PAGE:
Marshmallatus by Grady Dixon
Every year since 2010, I have co-led, with Dr. Josh Durkee, a storm-chasing field course for meteorology majors at Western Kentucky University. There are many learning objectives for this course, and few of them are related directly to tornadoes and the typical events associated with storm chasing. Therefore, we strive to give students numerous opportunities to test and reinforce their education while also rewarding them with memorable experiences that excite them about transitioning into their careers.
On May 15, 2022, our group awoke in Woodward, OK, after chasing a supercell for five hours across southwest Kansas and northwest Oklahoma the day before. At our morning discussion, the students targeted a diffuse boundary drifting southward near I-35 as the instructors reminded them that we preferred to stay on the westward extent of the day’s risk for severe storms. As usual, we wanted to avoid the denser forests and complex road networks so that students could actually observe the atmospheric processes in action.
As storms began to take shape around 5:00 p.m., we were drawn briefly as far east as Wetumka, OK, as we watched a mesocyclone cycle through a couple of iterations of ominous-looking wall clouds. Soon after, we realized that road and visibility options were unacceptable, so we retreated west to our hotel in Ada (~60 miles southeast of Oklahoma City).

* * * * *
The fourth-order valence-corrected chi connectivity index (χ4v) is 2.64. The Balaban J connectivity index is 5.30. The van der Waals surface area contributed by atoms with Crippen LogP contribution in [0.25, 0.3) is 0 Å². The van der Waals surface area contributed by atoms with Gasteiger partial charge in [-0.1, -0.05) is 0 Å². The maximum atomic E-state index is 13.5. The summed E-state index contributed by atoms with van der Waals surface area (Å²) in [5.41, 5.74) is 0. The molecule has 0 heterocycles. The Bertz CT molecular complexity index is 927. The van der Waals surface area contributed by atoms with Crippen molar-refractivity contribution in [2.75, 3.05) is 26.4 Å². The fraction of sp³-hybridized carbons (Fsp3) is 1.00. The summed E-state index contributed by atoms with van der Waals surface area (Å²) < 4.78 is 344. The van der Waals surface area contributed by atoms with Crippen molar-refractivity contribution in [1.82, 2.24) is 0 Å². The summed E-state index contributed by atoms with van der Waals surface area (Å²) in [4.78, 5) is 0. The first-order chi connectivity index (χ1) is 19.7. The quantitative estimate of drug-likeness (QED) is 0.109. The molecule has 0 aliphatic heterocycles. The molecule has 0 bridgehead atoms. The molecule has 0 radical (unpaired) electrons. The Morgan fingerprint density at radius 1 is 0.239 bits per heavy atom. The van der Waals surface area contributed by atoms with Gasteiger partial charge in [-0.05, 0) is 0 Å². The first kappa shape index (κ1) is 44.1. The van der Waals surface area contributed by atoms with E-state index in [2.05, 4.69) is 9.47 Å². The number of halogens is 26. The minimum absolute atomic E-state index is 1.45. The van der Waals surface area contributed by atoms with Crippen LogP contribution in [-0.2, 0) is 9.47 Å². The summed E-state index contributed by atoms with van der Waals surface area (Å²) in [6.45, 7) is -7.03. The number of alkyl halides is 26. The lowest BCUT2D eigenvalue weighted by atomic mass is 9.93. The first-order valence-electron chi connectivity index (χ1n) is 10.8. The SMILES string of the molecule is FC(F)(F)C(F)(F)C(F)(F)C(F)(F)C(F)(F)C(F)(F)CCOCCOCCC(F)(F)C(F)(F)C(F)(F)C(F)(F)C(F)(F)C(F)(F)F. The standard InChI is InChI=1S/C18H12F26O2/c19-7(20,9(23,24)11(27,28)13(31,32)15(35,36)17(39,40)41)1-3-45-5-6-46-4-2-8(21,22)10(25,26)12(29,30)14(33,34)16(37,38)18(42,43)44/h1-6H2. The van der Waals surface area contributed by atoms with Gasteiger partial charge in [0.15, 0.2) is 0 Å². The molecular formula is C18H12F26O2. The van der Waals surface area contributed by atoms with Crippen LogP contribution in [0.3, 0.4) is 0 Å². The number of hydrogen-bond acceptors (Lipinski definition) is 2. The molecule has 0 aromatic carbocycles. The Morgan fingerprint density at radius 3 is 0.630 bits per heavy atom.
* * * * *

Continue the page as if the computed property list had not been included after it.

After checking in, we headed south with hopes of finding some large hail left over from a recent cell that passed nearby. We also knew that there would be the chance for possible photo opportunities featuring the sunset, rainbows, lightning, or mammatus from the ongoing storms southeast of us. We quickly saw some anticrepuscular rays, a first for many students, as we searched for large hail along rural roadways and fields. After finding quarter- to golf ball-sized hailstones near Fittstown (~10 miles south of Ada), we pivoted to finding some elevated terrain or clear fields to maximize visibility of the horizon.
Almost immediately as we traveled west, we caught glimpses through the trees of impressive mammatus developing to our north. Approximately 3.5 miles west of Fittstown, we found a hill with a bit of a clearing. Trees still obscured much of our view, but we could almost see the western horizon as the sun was about to touch it. The mammatus were now well-developed overhead and visible in almost all directions. We spent nearly an hour in that location as the setting sun and the growing mammatus clouds combined to create a dynamic skyscape. Meanwhile, the ambient sounds added to the memorable moment as we heard nearly continuous coyote yips and howls, calls from Chuck-will’s-widows (often confused with whip-poor-wills), mooing cattle, humming pumpjacks, and distant thunder.
The evening ended with students sharing their photos with each other and with the world via social media while the instructors reflected on the enduring value of these experiences for the students and for themselves. “Marshmallatus” is a keepsake of our wonderful visit to Pontotoc County, Oklahoma.